“Proponents of the bill argue that less generous tax breaks for homeowners would be offset by a near doubling of the standard tax deduction, to $24,400 for married couples in 2018. Realtors and many Democrats aren’t buying that argument. They say less generous tax incentives for homeownership could make homeownership less attractive both to first-time buyers and to second-home buyers. ‘Most likely we are going to see a significant drop in the value of people’s homes,’ said U.S. Rep. Lois Frankel, D-West Palm Beach. ‘Why? Because the demand for housing will go down.’”

From Your Central Valley in California. “On Tuesday, real estate and building industry advocates urged GOP delegates to vote no on the new GOP tax plan. ‘It removes the incentives for home ownership that we’ve enjoyed for 100 years, over 100 years in the tax code. This would be devastating for the California housing market,’ said Steve White, California Association of Realtors.”

“Gary Carter a broker with Movoto Real Estate in Fresno says the plan could change how many people are buying and how long they wait to do so. ‘Some of the individuals who need the incentives. They won’t be able to qualify cause it will be gone. They won’t be able to buy their first home,’ said Carter.”

The Orange County Register in California. “The California Association of Realtors is fighting back against GOP tax reform plans, taking out full-page ads in seven California newspapers calling on state Republicans to oppose provisions curtailing tax benefits of homeownership. Measures seeking to curb mortgage interest deductions, property tax deductions and capital gains exemptions will dampen homebuying while ‘punishing’ millions of other California homeowners, the ads say.”

“Half of all existing California houses sold in September cost $555,410 or more, according to CAR data. Half of all condos or townhomes cost $450,000. In Orange County, almost 63 percent of all homes sold this year so far — houses, townhomes and condos — cost $600,000 or more, and 48 percent cost $700,000 or more, figures from CoreLogic show. California homes selling for more than $1 million also would be affected by the House proposal to limit property tax deductions to $10,000. The Senate version of the tax bill retains the $1 million mortgage interest deduction limit but eliminates all property tax deductions.”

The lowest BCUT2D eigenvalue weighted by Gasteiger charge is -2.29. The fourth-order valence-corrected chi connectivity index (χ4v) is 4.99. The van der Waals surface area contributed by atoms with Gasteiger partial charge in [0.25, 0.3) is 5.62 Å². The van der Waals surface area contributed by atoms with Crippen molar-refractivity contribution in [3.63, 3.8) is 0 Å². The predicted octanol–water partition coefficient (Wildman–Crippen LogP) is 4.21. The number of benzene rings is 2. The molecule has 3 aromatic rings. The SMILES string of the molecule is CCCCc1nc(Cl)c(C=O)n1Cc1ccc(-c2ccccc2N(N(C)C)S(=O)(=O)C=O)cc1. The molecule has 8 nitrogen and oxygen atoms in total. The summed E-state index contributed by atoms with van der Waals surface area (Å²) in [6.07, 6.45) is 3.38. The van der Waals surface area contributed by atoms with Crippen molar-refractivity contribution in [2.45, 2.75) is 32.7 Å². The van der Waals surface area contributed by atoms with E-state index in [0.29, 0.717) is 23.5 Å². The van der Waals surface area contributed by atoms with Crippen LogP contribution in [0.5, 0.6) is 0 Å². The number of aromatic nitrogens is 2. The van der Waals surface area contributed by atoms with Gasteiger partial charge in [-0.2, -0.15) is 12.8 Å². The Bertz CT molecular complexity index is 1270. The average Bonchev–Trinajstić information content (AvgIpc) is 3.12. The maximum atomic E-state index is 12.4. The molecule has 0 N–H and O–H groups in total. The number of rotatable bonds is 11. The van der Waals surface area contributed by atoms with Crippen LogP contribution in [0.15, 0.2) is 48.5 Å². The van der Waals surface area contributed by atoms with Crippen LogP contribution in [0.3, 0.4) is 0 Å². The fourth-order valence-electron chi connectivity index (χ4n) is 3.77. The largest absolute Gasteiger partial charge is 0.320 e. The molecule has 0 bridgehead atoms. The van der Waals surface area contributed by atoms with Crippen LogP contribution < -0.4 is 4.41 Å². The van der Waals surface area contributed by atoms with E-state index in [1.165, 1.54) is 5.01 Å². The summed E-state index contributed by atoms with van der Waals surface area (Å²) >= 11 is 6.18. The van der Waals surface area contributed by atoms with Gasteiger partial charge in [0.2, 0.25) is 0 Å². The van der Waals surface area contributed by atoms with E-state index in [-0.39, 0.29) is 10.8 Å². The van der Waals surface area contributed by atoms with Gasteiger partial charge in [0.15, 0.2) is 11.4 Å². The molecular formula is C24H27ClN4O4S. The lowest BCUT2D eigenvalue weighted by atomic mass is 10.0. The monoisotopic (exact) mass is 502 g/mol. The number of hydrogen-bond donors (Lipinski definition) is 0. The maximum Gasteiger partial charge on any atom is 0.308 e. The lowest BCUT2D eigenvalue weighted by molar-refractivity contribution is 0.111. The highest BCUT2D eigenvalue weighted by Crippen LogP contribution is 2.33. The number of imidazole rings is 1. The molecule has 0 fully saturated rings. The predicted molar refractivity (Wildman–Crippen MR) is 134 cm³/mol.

“‘The average California house costs two-and-a-half times the national average,’ the ad states. ‘Only 32 percent of California families are able to purchase a median-priced home. With homeownership already a stretch, or out of reach altogether for so many Californians, now is not the time to make owning a home more difficult.’”

“The GOP tax plans have put Republican members of the California congressional delegation on the spot, with a half-dozen saying they oppose it, are undecided or have yet to express an opinion because they’re facing tough re-election fights, the San Francisco Chronicle reported Tuesday. U.S. House Majority Leader Kevin McCarthy, a Republican from Bakersfield, issued a statement this week defending the tax plan, saying it amounts to a tax cut when all provisions are taken into account. McCarthy blames California Democrats for the state’s tax burden, citing the recent 12 cents per gallon tax increase. Democrats ‘newfound concern for the high tax burden is laughable,’ McCarthy said.”